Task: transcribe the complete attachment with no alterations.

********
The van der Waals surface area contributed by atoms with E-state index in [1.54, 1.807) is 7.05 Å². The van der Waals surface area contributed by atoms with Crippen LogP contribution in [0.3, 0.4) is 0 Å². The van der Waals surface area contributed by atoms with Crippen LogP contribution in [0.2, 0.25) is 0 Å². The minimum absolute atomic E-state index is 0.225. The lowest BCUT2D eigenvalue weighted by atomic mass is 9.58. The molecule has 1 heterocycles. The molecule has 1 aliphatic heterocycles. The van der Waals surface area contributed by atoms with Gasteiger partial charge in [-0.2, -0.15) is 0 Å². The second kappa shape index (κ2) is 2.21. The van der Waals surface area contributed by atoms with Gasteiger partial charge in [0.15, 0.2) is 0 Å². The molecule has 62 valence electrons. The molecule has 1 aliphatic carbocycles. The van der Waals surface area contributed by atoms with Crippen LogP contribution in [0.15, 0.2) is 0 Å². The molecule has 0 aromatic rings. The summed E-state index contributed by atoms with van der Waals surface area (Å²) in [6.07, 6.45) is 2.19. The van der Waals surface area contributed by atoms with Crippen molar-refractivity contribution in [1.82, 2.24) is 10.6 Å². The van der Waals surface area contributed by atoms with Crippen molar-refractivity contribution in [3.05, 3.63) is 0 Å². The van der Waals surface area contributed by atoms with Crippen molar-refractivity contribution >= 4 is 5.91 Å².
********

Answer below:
The van der Waals surface area contributed by atoms with E-state index in [1.54, 1.807) is 7.05 Å². The van der Waals surface area contributed by atoms with Crippen LogP contribution in [0.3, 0.4) is 0 Å². The van der Waals surface area contributed by atoms with Crippen LogP contribution in [0.2, 0.25) is 0 Å². The minimum absolute atomic E-state index is 0.225. The lowest BCUT2D eigenvalue weighted by atomic mass is 9.58. The molecule has 1 heterocycles. The molecule has 1 aliphatic heterocycles. The van der Waals surface area contributed by atoms with Gasteiger partial charge in [-0.2, -0.15) is 0 Å². The second kappa shape index (κ2) is 2.21. The van der Waals surface area contributed by atoms with Gasteiger partial charge in [0.15, 0.2) is 0 Å². The molecule has 62 valence electrons. The molecule has 1 aliphatic carbocycles. The van der Waals surface area contributed by atoms with Crippen LogP contribution in [0.15, 0.2) is 0 Å². The molecule has 0 aromatic rings. The summed E-state index contributed by atoms with van der Waals surface area (Å²) in [6.07, 6.45) is 2.19. The van der Waals surface area contributed by atoms with Crippen molar-refractivity contribution in [1.82, 2.24) is 10.6 Å². The van der Waals surface area contributed by atoms with Crippen molar-refractivity contribution in [3.05, 3.63) is 0 Å². The van der Waals surface area contributed by atoms with Crippen molar-refractivity contribution >= 4 is 5.91 Å².